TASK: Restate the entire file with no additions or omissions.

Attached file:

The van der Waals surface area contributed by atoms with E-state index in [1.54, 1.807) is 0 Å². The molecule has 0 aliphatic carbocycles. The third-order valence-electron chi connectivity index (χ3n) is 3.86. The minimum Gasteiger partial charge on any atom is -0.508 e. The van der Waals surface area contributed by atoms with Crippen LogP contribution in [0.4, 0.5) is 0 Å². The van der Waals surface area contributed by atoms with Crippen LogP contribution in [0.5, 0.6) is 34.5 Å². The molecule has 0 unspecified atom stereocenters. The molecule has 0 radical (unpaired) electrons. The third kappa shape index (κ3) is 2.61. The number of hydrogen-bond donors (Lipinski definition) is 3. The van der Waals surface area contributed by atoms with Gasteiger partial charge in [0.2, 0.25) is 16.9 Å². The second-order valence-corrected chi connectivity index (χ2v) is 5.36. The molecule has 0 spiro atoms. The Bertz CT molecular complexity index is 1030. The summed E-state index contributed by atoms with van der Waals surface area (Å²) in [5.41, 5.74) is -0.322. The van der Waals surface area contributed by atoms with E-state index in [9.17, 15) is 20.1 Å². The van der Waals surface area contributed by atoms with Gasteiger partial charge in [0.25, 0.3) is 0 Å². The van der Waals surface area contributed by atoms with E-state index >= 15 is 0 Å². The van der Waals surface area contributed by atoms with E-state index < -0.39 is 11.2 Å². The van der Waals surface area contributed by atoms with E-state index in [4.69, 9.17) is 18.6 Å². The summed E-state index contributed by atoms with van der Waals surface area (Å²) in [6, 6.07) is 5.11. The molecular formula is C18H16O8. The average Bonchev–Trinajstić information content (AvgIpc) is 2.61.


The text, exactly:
The van der Waals surface area contributed by atoms with E-state index in [1.54, 1.807) is 0 Å². The molecule has 0 aliphatic carbocycles. The third-order valence-electron chi connectivity index (χ3n) is 3.86. The minimum Gasteiger partial charge on any atom is -0.508 e. The van der Waals surface area contributed by atoms with Crippen LogP contribution in [0.4, 0.5) is 0 Å². The van der Waals surface area contributed by atoms with Crippen LogP contribution in [0.5, 0.6) is 34.5 Å². The molecule has 0 unspecified atom stereocenters. The molecule has 0 radical (unpaired) electrons. The third kappa shape index (κ3) is 2.61. The number of hydrogen-bond donors (Lipinski definition) is 3. The van der Waals surface area contributed by atoms with Gasteiger partial charge in [0.2, 0.25) is 16.9 Å². The second-order valence-corrected chi connectivity index (χ2v) is 5.36. The molecule has 0 spiro atoms. The Bertz CT molecular complexity index is 1030. The summed E-state index contributed by atoms with van der Waals surface area (Å²) in [5.41, 5.74) is -0.322. The van der Waals surface area contributed by atoms with E-state index in [9.17, 15) is 20.1 Å². The van der Waals surface area contributed by atoms with Gasteiger partial charge in [0.25, 0.3) is 0 Å². The van der Waals surface area contributed by atoms with E-state index >= 15 is 0 Å². The van der Waals surface area contributed by atoms with E-state index < -0.39 is 11.2 Å². The van der Waals surface area contributed by atoms with E-state index in [4.69, 9.17) is 18.6 Å². The summed E-state index contributed by atoms with van der Waals surface area (Å²) in [6, 6.07) is 5.11. The molecular formula is C18H16O8. The average Bonchev–Trinajstić information content (AvgIpc) is 2.61.